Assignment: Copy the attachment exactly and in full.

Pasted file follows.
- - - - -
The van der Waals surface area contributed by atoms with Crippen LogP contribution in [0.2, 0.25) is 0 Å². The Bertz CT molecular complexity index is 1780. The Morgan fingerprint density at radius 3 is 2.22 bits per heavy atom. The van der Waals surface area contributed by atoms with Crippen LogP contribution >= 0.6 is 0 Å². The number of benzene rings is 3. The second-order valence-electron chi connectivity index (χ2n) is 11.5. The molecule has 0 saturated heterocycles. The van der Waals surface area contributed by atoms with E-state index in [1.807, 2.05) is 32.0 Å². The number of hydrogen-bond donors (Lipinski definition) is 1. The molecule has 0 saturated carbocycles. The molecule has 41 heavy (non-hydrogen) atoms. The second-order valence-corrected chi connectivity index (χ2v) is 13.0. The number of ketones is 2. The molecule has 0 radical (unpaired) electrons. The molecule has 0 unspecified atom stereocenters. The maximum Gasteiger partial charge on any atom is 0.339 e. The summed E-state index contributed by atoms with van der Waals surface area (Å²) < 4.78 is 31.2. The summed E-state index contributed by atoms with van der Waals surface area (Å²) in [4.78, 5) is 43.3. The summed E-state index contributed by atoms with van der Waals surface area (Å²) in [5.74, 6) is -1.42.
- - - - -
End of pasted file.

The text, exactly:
The van der Waals surface area contributed by atoms with Crippen LogP contribution in [0.2, 0.25) is 0 Å². The Bertz CT molecular complexity index is 1780. The Morgan fingerprint density at radius 3 is 2.22 bits per heavy atom. The van der Waals surface area contributed by atoms with Crippen LogP contribution >= 0.6 is 0 Å². The number of benzene rings is 3. The second-order valence-electron chi connectivity index (χ2n) is 11.5. The molecule has 0 saturated heterocycles. The van der Waals surface area contributed by atoms with E-state index in [1.807, 2.05) is 32.0 Å². The number of hydrogen-bond donors (Lipinski definition) is 1. The molecule has 0 saturated carbocycles. The molecule has 41 heavy (non-hydrogen) atoms. The second-order valence-corrected chi connectivity index (χ2v) is 13.0. The number of ketones is 2. The molecule has 0 radical (unpaired) electrons. The molecule has 0 unspecified atom stereocenters. The maximum Gasteiger partial charge on any atom is 0.339 e. The summed E-state index contributed by atoms with van der Waals surface area (Å²) < 4.78 is 31.2. The summed E-state index contributed by atoms with van der Waals surface area (Å²) in [4.78, 5) is 43.3. The summed E-state index contributed by atoms with van der Waals surface area (Å²) in [5.74, 6) is -1.42.